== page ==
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Old 10-27-2014, 02:25 PM   #496
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Originally Posted by lpittman View Post
So if less lateral weight transfer means more grip, why are guys working so hard to create flex in their chassis?

I've been experimenting so far this year by getting my chassis to be stiff as possible (XRay T4 '14 with all screws in top deck, motor mount post and servo brace with top deck connection) and am finding I am driving much quicker than when I was trying to create flex like recommended to me.
I'm not sure I can answer the first part of your question, but regarding stiffer being faster... I think a part of it may have to do with flexible cars generating too much grip and thus scrubbing speed in corners. A car that is easy to drive (read: ton of grip) is usually not as fast as a car that's balancing on the edge of traction.

Good drivers are smooth with both throttle and steering, so they can walk that fine edge and make the cars look controlled. Try driving the car of a very fast guy, I'd be willing to bet that it'd feel like it needed more grip front and back. Of course this also depends on the class, as faster motors can make up for the speed they scrubbed in corners.
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Old 10-27-2014, 02:35 PM   #497
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Hey Guys...thanks for adding to this thread...it helps everyone!

Quote:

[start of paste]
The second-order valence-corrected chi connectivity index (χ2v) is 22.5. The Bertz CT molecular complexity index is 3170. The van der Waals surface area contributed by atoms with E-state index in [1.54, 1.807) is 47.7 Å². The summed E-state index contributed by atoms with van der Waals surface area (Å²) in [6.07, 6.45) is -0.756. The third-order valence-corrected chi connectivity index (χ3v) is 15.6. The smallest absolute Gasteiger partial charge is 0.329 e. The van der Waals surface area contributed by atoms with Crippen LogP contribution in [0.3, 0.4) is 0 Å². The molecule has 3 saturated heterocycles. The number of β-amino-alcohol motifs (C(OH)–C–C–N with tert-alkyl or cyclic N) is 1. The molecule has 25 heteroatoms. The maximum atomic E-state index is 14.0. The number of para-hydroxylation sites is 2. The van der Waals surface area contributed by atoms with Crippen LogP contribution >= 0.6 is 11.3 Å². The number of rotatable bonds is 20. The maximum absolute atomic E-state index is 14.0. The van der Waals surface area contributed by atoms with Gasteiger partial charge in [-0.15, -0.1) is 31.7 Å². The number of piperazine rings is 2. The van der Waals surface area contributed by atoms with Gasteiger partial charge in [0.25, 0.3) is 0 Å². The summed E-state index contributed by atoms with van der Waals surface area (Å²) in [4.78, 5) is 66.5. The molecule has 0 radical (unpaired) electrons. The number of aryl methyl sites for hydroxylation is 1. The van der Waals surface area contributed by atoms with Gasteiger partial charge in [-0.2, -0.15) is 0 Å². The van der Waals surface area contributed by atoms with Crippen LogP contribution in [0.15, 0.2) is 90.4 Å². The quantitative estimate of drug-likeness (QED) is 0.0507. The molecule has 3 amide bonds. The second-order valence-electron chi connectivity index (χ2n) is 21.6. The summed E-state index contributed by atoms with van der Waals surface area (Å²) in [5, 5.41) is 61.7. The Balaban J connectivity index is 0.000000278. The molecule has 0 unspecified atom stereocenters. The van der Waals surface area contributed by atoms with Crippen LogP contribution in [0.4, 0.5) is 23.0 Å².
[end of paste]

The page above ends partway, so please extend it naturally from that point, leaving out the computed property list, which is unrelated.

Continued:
Originally Posted by Josh Hohnstein View Post
I'll take a shot at this one.

Putting a stiffer swaybar on one end of the car will reduce lateral grip because you end up with less longitudinal weight transfer.
Sorry Josh....

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Originally Posted by metalnut View Post
I think it's because the way sway bars work, you're actually picking the inside tire off of the ground while the outside tire is moving upward, so in addition to less lateral weight transfer (due to less body roll) you're also actually reducing the amount of vertical load on the inside tires.
That's pretty much it...with the only exception being that a stiff swaybar will actually increase the lateral weight transfer from the inside tire to the outside tire.

You are correct that the root of the answer is because the swaybars get pushed upward by the outside tire leaning, which actually lifts the other side of the swaybar (inside tire side) up a little causing the inside tire to have less downward force.

Now...since the car remains flatter there would normally be more weight on the inside tire, but that tends to be overcome by the increased upward force on the inside tire and the increased downward force on the outside tire caused by a stiff swaybar.

In my testing some amount of swaybar is a good thing, but go too far and you loose overall lateral grip. Swaybars do make the car less lazy and as such the car is quicker to transition, so if you have chicanes, then a sway bar helps with those transitions. I have also found that if I completely remove sway bars I tend to loose corner speed in large sweepers. So like most things in setup a little goes a long way, and you can over do it with sway bars.

So yes, you want to use sway bars.

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Originally Posted by lpittman View Post
So if less lateral weight transfer means more grip, why are guys working so hard to create flex in their chassis?

I've been experimenting so far this year by getting my chassis to be stiff as possible (XRay T4 '14 with all screws in top deck, motor mount post and servo brace with top deck connection) and am finding I am driving much quicker than when I was trying to create flex like recommended to me.